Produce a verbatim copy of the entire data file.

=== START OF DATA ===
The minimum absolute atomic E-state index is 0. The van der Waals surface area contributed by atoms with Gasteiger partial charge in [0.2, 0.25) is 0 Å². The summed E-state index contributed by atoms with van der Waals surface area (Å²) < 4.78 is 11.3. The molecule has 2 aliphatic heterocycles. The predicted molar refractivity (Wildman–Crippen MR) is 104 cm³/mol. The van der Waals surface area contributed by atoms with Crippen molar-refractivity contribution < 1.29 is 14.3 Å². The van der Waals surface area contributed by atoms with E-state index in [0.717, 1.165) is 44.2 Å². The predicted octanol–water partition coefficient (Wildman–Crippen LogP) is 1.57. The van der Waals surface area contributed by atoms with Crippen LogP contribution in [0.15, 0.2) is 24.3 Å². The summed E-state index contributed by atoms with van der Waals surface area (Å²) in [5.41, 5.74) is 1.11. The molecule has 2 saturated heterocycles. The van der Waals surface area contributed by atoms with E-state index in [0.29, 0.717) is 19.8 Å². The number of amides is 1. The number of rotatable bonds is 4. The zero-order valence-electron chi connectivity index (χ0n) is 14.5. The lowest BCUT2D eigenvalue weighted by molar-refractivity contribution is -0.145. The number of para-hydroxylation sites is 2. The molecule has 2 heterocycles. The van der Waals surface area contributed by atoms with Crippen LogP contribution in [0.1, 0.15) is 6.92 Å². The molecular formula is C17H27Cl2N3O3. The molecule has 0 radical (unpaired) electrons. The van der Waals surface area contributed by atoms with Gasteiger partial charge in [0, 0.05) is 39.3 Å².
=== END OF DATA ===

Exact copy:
The minimum absolute atomic E-state index is 0. The van der Waals surface area contributed by atoms with Gasteiger partial charge in [0.2, 0.25) is 0 Å². The summed E-state index contributed by atoms with van der Waals surface area (Å²) < 4.78 is 11.3. The molecule has 2 aliphatic heterocycles. The predicted molar refractivity (Wildman–Crippen MR) is 104 cm³/mol. The van der Waals surface area contributed by atoms with Crippen molar-refractivity contribution < 1.29 is 14.3 Å². The van der Waals surface area contributed by atoms with E-state index in [0.717, 1.165) is 44.2 Å². The predicted octanol–water partition coefficient (Wildman–Crippen LogP) is 1.57. The van der Waals surface area contributed by atoms with Crippen LogP contribution in [0.15, 0.2) is 24.3 Å². The summed E-state index contributed by atoms with van der Waals surface area (Å²) in [5.41, 5.74) is 1.11. The molecule has 2 saturated heterocycles. The van der Waals surface area contributed by atoms with E-state index in [0.29, 0.717) is 19.8 Å². The number of amides is 1. The number of rotatable bonds is 4. The zero-order valence-electron chi connectivity index (χ0n) is 14.5. The lowest BCUT2D eigenvalue weighted by molar-refractivity contribution is -0.145. The number of para-hydroxylation sites is 2. The molecule has 2 heterocycles. The van der Waals surface area contributed by atoms with Crippen LogP contribution in [0.1, 0.15) is 6.92 Å². The molecular formula is C17H27Cl2N3O3. The molecule has 0 radical (unpaired) electrons. The van der Waals surface area contributed by atoms with Gasteiger partial charge in [0, 0.05) is 39.3 Å².